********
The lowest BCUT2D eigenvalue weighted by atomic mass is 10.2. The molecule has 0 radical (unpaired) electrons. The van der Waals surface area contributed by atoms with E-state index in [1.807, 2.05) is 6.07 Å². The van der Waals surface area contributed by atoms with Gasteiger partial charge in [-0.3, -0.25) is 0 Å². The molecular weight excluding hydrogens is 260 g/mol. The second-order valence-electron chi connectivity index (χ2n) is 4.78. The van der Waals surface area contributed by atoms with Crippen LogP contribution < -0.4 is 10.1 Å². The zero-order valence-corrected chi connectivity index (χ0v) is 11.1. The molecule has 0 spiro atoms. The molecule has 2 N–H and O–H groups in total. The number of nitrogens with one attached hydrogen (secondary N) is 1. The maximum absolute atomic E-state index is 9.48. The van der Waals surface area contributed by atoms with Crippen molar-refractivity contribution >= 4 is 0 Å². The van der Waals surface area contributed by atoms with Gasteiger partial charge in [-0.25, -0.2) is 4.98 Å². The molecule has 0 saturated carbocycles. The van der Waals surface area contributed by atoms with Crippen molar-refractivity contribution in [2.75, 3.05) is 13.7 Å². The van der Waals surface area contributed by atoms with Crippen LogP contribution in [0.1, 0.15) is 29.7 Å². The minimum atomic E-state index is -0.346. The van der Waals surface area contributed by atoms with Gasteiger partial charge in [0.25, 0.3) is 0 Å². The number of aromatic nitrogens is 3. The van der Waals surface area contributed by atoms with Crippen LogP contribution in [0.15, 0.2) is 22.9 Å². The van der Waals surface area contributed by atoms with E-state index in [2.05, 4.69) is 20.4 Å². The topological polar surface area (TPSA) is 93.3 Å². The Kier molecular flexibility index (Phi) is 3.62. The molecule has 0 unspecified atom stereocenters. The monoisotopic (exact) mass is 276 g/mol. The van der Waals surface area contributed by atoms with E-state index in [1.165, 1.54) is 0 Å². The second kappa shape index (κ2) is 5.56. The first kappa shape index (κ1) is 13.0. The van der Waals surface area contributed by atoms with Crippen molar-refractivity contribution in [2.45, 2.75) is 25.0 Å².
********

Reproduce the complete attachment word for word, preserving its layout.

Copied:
The lowest BCUT2D eigenvalue weighted by atomic mass is 10.2. The molecule has 0 radical (unpaired) electrons. The van der Waals surface area contributed by atoms with E-state index in [1.807, 2.05) is 6.07 Å². The van der Waals surface area contributed by atoms with Gasteiger partial charge in [-0.3, -0.25) is 0 Å². The molecular weight excluding hydrogens is 260 g/mol. The second-order valence-electron chi connectivity index (χ2n) is 4.78. The van der Waals surface area contributed by atoms with Crippen LogP contribution < -0.4 is 10.1 Å². The zero-order valence-corrected chi connectivity index (χ0v) is 11.1. The molecule has 0 spiro atoms. The molecule has 2 N–H and O–H groups in total. The number of nitrogens with one attached hydrogen (secondary N) is 1. The maximum absolute atomic E-state index is 9.48. The van der Waals surface area contributed by atoms with Crippen molar-refractivity contribution >= 4 is 0 Å². The van der Waals surface area contributed by atoms with Gasteiger partial charge in [-0.25, -0.2) is 4.98 Å². The molecule has 0 saturated carbocycles. The van der Waals surface area contributed by atoms with Crippen molar-refractivity contribution in [2.75, 3.05) is 13.7 Å². The van der Waals surface area contributed by atoms with Crippen LogP contribution in [0.1, 0.15) is 29.7 Å². The minimum atomic E-state index is -0.346. The van der Waals surface area contributed by atoms with Gasteiger partial charge in [0.25, 0.3) is 0 Å². The number of aromatic nitrogens is 3. The van der Waals surface area contributed by atoms with Crippen LogP contribution in [0.15, 0.2) is 22.9 Å². The van der Waals surface area contributed by atoms with E-state index in [2.05, 4.69) is 20.4 Å². The topological polar surface area (TPSA) is 93.3 Å². The Kier molecular flexibility index (Phi) is 3.62. The molecule has 0 unspecified atom stereocenters. The monoisotopic (exact) mass is 276 g/mol. The van der Waals surface area contributed by atoms with E-state index in [1.165, 1.54) is 0 Å². The second kappa shape index (κ2) is 5.56. The first kappa shape index (κ1) is 13.0. The van der Waals surface area contributed by atoms with Crippen molar-refractivity contribution in [2.45, 2.75) is 25.0 Å².